Compare and contrast Dr. Sloper from Washington Square and Bazarov from Fathers and Sons ———– consider the instructions very carefully. Style is as important as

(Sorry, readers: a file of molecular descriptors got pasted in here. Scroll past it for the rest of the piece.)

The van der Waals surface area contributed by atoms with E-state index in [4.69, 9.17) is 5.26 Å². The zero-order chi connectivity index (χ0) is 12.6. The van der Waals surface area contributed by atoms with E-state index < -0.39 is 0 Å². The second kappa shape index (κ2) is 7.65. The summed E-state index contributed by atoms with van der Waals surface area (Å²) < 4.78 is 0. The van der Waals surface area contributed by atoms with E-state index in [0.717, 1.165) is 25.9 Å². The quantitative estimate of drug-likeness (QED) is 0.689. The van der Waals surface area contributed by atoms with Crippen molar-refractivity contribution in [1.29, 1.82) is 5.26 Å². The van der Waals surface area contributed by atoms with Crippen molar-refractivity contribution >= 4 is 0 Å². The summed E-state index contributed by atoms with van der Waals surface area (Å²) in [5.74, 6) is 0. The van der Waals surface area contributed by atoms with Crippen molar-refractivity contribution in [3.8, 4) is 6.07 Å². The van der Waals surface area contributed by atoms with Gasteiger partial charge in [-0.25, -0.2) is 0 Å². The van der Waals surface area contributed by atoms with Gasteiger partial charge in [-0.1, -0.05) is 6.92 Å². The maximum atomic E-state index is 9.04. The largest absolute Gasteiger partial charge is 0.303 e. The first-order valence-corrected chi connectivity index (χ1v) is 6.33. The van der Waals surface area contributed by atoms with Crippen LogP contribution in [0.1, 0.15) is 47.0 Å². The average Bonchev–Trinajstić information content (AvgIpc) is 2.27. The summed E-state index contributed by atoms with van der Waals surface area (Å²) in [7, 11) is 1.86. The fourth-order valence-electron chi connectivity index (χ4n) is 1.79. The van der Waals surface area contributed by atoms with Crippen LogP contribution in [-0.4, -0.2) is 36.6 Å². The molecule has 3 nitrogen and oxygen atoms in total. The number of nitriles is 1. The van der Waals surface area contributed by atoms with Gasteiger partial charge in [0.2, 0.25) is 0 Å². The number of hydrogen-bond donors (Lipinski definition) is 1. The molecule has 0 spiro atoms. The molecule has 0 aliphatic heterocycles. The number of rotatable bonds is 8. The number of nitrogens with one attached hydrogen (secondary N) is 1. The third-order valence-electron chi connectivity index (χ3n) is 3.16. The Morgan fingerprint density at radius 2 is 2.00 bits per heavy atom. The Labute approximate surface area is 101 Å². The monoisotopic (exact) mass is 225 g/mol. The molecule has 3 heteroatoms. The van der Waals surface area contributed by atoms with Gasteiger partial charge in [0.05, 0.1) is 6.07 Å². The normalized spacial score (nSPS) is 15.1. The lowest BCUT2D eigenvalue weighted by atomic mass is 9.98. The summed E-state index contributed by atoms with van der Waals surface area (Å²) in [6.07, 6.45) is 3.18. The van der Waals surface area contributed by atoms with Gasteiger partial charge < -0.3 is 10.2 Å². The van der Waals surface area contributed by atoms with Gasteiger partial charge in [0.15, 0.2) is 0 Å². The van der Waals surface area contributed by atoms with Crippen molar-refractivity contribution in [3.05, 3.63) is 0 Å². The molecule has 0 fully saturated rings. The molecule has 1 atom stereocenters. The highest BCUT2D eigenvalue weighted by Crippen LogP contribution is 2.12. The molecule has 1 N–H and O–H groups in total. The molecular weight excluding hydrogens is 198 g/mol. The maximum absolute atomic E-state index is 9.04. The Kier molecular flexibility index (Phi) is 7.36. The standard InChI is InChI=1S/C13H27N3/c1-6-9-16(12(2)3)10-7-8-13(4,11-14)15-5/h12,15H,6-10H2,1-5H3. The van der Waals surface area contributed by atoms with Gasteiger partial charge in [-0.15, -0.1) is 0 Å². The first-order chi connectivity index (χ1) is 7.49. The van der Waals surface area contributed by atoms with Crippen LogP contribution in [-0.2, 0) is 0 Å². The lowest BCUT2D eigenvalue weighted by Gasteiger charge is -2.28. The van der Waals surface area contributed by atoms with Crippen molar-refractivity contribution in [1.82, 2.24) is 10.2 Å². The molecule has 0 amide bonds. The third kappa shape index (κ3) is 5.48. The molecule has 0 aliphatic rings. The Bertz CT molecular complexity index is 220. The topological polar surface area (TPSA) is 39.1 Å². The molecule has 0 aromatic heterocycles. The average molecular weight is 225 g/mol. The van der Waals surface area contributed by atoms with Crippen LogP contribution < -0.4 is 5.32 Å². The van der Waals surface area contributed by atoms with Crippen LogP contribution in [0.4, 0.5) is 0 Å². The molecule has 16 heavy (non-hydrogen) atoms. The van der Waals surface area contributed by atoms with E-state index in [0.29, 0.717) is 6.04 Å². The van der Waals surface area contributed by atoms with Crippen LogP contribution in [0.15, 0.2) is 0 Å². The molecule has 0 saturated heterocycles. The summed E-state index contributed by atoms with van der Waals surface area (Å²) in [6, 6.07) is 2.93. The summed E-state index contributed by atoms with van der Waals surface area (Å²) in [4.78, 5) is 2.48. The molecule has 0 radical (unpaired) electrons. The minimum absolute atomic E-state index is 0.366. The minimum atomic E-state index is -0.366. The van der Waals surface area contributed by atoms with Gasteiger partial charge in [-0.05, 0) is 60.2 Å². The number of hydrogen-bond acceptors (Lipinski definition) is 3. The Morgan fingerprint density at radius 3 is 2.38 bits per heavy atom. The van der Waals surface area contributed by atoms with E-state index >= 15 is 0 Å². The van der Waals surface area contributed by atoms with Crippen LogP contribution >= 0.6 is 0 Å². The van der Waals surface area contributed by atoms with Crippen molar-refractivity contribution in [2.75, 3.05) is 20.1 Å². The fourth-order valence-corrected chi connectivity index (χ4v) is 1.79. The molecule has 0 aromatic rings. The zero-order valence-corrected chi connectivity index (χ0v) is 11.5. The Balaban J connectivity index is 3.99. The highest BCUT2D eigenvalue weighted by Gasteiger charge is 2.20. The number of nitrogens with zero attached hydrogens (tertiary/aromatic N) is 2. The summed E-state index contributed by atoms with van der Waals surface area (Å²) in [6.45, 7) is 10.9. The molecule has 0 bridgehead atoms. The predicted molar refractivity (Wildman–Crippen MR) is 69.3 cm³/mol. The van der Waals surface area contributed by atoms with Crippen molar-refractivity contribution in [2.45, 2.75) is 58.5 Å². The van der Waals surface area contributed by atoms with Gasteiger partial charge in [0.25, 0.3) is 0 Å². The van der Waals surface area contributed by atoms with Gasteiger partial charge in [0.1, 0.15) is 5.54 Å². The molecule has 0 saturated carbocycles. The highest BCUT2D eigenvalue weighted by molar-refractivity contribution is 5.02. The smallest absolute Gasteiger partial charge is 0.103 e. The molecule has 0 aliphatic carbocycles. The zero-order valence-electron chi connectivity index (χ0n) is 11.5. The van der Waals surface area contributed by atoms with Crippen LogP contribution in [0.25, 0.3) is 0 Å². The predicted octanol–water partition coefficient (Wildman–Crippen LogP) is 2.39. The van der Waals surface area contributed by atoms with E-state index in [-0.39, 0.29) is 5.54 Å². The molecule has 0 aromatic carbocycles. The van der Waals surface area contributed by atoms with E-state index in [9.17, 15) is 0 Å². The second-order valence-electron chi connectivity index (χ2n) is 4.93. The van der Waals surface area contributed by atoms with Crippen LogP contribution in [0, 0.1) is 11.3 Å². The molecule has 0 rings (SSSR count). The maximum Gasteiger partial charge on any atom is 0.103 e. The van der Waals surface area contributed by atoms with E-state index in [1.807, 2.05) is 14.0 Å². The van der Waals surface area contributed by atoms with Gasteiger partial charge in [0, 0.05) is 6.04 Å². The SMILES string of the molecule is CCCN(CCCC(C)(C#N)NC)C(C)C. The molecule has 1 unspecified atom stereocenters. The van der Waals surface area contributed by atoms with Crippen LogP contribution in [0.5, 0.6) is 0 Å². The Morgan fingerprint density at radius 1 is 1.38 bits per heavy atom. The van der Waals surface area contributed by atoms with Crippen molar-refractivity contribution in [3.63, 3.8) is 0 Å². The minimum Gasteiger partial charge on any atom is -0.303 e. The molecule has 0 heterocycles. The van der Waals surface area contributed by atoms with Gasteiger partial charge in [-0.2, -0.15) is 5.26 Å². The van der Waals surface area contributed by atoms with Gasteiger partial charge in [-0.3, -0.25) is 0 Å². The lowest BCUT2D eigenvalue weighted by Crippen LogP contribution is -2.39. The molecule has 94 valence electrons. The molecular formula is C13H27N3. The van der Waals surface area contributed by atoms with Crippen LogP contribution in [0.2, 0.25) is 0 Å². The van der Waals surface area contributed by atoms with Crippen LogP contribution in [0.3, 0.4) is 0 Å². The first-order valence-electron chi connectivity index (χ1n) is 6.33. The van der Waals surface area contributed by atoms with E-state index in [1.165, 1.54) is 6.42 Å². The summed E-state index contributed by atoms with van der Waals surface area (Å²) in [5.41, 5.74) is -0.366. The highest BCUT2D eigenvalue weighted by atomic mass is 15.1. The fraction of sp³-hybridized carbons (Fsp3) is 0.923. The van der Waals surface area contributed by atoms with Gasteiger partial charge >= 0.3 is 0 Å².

Compare and contrast Dr. Sloper from Washington Square and Bazarov from Fathers and Sons ———– consider the instructions very carefully. Style is as important as substance in this case. [1] You are to write in a formal expository style addressed to the educated, non-specialized reader of, say, the NEW YORK TIMES MAGAZINE. This approach rules out extended narration or description; jargon; informal levity (not to be confused with wittiness); the use of the first person pronoun (singular or plural). “I believe” or “It seems to us” should be “apparently.” [2] Do not tell us what you are going to do; just do it. Avoid a construction like “This paper will discuss,” which is, after all, but a ponderous substitution for “I am going to discuss” (see previous rule). Other kinds of padding (such as comments on the author’s life or on the greatness of his literary works) will not impress anyone either. [3] Certain common words and phrases are proscribed: very, to a great extent, in terms of, definite(ly), truly, great, feel (as a verb meaning “believe”).Others should be used only after intensive self scrutiny: crisis, revolution, explosion. [4] No contractions (“can’t” for “cannot”), slang, or colloquialisms (with or without the grace of quotation marks). [5] In papers on an anthology, incorporate references into the text: As Hamlet puts it, “To be or not to be” (III, I, 56). Beowulf crossed the “whale path” (p. 15, l. 41). [6] Generalizations should be fortified with the evidence on which they are based, whether in the form of reference, brief paraphrase, or quotation. Good writing is a pendulum swing between generalization and specificity. Generalities are to be avoided, as are cant and platitudinous writing. (Look these words up if you do not understand them.) NB: Note in this selection from Voltaire how example immediately follows generalization (twice): “There is no sect in geometry; one does not refer to a Euclidean or Archimedean. When the truth is evident, it is impossible for parties and factions to arise. There has never been a dispute whether daylight could be seen at noon.” [7] If you yourself do not understand what you are trying to say, do not say it. [8] Quotations should be brief and neither rare nor overly frequent. They should be prepared for, and their SIGNIFICANCE (the explanation of which requires not mere paraphrase but analysis, explication, the giving of ramifications) should then be provided. [9] The MS (with margins of at least one inch, title at the top of the first page, but personal identification only on the outside, i.e., the back of the last page) should be a third or fourth draft, double spaced, proof- read, and a joy to behold.

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